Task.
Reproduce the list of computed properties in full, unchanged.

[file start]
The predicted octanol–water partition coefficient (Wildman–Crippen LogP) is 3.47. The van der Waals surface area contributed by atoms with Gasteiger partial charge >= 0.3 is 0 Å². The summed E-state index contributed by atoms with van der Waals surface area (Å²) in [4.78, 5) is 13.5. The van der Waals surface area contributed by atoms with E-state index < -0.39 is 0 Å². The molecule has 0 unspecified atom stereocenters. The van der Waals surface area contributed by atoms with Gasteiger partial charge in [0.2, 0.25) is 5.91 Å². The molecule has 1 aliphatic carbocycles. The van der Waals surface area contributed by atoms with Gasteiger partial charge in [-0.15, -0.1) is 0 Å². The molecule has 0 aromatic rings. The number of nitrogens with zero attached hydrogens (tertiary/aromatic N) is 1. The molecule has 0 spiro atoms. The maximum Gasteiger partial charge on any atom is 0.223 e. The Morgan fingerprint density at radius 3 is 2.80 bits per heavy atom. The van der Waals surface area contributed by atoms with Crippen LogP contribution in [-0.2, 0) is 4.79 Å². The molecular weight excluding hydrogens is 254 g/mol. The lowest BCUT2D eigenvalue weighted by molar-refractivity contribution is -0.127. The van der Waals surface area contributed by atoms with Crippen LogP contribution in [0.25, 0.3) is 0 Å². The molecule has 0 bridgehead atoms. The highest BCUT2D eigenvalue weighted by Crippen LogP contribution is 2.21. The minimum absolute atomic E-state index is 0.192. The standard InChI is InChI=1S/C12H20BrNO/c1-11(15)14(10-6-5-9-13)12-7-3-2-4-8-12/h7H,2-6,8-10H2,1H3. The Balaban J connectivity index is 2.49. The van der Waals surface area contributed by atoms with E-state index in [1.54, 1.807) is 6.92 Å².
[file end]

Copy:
The predicted octanol–water partition coefficient (Wildman–Crippen LogP) is 3.47. The van der Waals surface area contributed by atoms with Gasteiger partial charge >= 0.3 is 0 Å². The summed E-state index contributed by atoms with van der Waals surface area (Å²) in [4.78, 5) is 13.5. The van der Waals surface area contributed by atoms with E-state index < -0.39 is 0 Å². The molecule has 0 unspecified atom stereocenters. The van der Waals surface area contributed by atoms with Gasteiger partial charge in [0.2, 0.25) is 5.91 Å². The molecule has 1 aliphatic carbocycles. The van der Waals surface area contributed by atoms with Gasteiger partial charge in [-0.15, -0.1) is 0 Å². The molecule has 0 aromatic rings. The number of nitrogens with zero attached hydrogens (tertiary/aromatic N) is 1. The molecule has 0 spiro atoms. The maximum Gasteiger partial charge on any atom is 0.223 e. The Morgan fingerprint density at radius 3 is 2.80 bits per heavy atom. The van der Waals surface area contributed by atoms with Crippen LogP contribution in [-0.2, 0) is 4.79 Å². The molecular weight excluding hydrogens is 254 g/mol. The lowest BCUT2D eigenvalue weighted by molar-refractivity contribution is -0.127. The van der Waals surface area contributed by atoms with Crippen LogP contribution in [0.25, 0.3) is 0 Å². The molecule has 0 bridgehead atoms. The highest BCUT2D eigenvalue weighted by Crippen LogP contribution is 2.21. The minimum absolute atomic E-state index is 0.192. The standard InChI is InChI=1S/C12H20BrNO/c1-11(15)14(10-6-5-9-13)12-7-3-2-4-8-12/h7H,2-6,8-10H2,1H3. The Balaban J connectivity index is 2.49. The van der Waals surface area contributed by atoms with E-state index in [1.54, 1.807) is 6.92 Å².